QNX Getting Started Guide

Published on December 9, 2015

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This post intends to gather all the information you need to start a project based on QNX Neutrino Real-Time Operating System. It will provide instructions to build your own BSP and/or application.


As Wikipedia says: QNX is a commercial Unix-like real-time operating system, aimed primarily at the embedded systems market.

As this RTOS is based on a micro-kernel architecture, it offers a very high stability and robustness which is why it is mainly used for critical applications in medical, defense or automotive industries.

Here is a quick video that shows our QNX6.6 BSP running on our Nitrogen6X platform:


Either for BSP or App debugging, QNX Momentics IDE must be installed on your host machine:

Then the BSP can be found on QNX website:

From there can be download either our QNX6.5 or QNX6.6 BSP:

BSP development

In order to build the BSP, you can either do it in command line:

~$ mkdir qnx-bsp && cd qnx-bsp ~/qnx-bsp$ unzip BSP_boundary-imx6q-nitrogen_br-660_be-660_786740.zip ~/qnx-bsp$ make

Or you can use the Momentics IDE:

  • File > Import > QNX > QNX Source Package & BSP > Local archive


Once imported you can browse the source code:


The result of the build will be located under the images/ folder.

Flashing procedure

After either manual or IDE build, the output file will be images/qnx-ifs (orimages/ifs-*.raw on older BSP).

At this point you simply need to copy this IFS image along with images/bootscript/6x_bootscript to an SDCard or USB drive previously formatted in FAT32 or ext2/3/4.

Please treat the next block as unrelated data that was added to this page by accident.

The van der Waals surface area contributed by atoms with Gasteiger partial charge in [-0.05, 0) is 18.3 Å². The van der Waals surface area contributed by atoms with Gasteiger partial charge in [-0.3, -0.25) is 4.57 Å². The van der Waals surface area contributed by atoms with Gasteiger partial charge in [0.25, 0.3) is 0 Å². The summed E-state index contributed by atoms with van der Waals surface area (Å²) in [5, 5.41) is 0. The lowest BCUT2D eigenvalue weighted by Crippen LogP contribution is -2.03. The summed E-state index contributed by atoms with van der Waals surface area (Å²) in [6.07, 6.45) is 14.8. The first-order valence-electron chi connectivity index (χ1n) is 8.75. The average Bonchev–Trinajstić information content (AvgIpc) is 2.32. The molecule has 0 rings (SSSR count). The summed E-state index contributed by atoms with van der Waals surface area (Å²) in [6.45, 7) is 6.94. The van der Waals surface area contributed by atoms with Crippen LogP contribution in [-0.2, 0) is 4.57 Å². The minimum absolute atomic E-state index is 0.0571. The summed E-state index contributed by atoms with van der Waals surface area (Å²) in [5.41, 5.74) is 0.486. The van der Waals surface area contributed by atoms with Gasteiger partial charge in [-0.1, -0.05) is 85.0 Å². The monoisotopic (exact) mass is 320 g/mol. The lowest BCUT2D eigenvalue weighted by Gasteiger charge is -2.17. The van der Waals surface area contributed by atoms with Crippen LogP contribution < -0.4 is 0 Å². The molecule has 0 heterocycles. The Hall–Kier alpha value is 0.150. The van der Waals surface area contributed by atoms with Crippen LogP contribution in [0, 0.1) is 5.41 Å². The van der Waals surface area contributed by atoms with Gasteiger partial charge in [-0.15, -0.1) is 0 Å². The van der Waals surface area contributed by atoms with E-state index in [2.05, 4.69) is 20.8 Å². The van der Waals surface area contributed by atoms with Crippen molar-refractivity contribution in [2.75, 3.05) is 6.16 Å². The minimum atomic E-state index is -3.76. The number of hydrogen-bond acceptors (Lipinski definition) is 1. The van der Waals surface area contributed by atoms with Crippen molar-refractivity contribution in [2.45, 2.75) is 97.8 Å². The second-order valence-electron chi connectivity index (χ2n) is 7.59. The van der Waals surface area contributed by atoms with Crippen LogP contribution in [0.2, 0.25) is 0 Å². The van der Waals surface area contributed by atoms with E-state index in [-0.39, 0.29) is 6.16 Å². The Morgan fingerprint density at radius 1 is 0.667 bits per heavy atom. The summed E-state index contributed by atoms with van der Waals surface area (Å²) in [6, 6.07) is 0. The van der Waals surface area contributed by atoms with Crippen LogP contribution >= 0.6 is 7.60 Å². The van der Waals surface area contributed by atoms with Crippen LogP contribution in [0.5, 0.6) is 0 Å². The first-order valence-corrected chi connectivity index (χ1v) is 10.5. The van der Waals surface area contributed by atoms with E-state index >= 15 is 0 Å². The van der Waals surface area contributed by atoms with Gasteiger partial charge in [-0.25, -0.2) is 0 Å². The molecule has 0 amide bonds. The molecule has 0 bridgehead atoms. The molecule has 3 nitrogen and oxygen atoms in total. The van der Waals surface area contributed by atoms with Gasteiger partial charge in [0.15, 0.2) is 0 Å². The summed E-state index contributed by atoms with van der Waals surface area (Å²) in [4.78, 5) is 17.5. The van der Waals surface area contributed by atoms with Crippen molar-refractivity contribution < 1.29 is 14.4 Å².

~/qnx-bsp$ cp -v images/qnx-ifs images/bootscript/6x_bootscript

App development

Application development is actually going to be pretty similar as it is based on the same tool:

  • File > New > QNX C/C++ project


Once the application is set up, you can specify the target architecture which is ARMv7 in our case.


Then a sample C file will be created, from there you can start developing/debugging the application.

  • Run > Debug As > QNX C/C++ application


System Profiling

On top of an excellent debugging capability, this IDE also offers many profiling features which allow to fine tune your system, making sure the process are running as expected.

First, an Eclipse perspective offers many information about every process memory consumption:

  • Window > Open Perspective > QNX System Information perspective
  • On the left panel: right click > New QNX Target (enter the IP of the board)


From that same perspective, you can start a profiling of several seconds on the target. This will record every interrupt occurring on the target, every task-switching, every instructions, allowing to discover is using the CPU too much or too often for instance.

  • On the left panel: right click > Log With... > Kernel Event Trace
  • Output log will be a .kev file that can be opened with the IDE


Tips & Tricks

This section will give a few tips for those coming from the Linux world, the equivalent of very famous/useful Unix tools.

System logs

If you are looking for dmesg and /var/log/syslog you will see that those do not exist. Instead every log is centralized in sloginfo:

# sloginfo Time Sev Major Minor Args Jan 01 00:00:00 2 19 1800 devb-sdmmc-mx6_generic 1.00A (Dec 2 2015 22:43:33) Jan 01 00:00:00 2 5 0 libcam.so (Feb 22 2014 18:44:02) bver 6060109 ...

Then your application must use the slogf function in order to have the log appear the standard way.

Processes list

Unix systems usually rely on the ps command in order to list the running processes, QNX has another tool called pidin.

# pidin pid tid name prio STATE Blocked 1 1 /procnto-smp-instr 0f READY 1 2 /procnto-smp-instr 0f RUNNING 1 3 /procnto-smp-instr 0f RUNNING 1 4 /procnto-smp-instr 0f RUNNING ...

Refer to the documentation to know about the different options of the tool.


Unix users are familiar with the man command which displays the manual pages of a command, instead QNX has use.

# use dvfsmgr-imx6 dvfsmgr-imx6 - DVFS Manager dvfsmgr-imx6 [vwp:i:c:d:u:s] Options: -c cfg_file DVFS config file path (default: /etc/system/config/dvfs.conf) -o cfg_pwrtable DVFS config Power Table file path (default: /etc/system/config/dvfs_pwrtbl.conf) -v Increase verbosity ...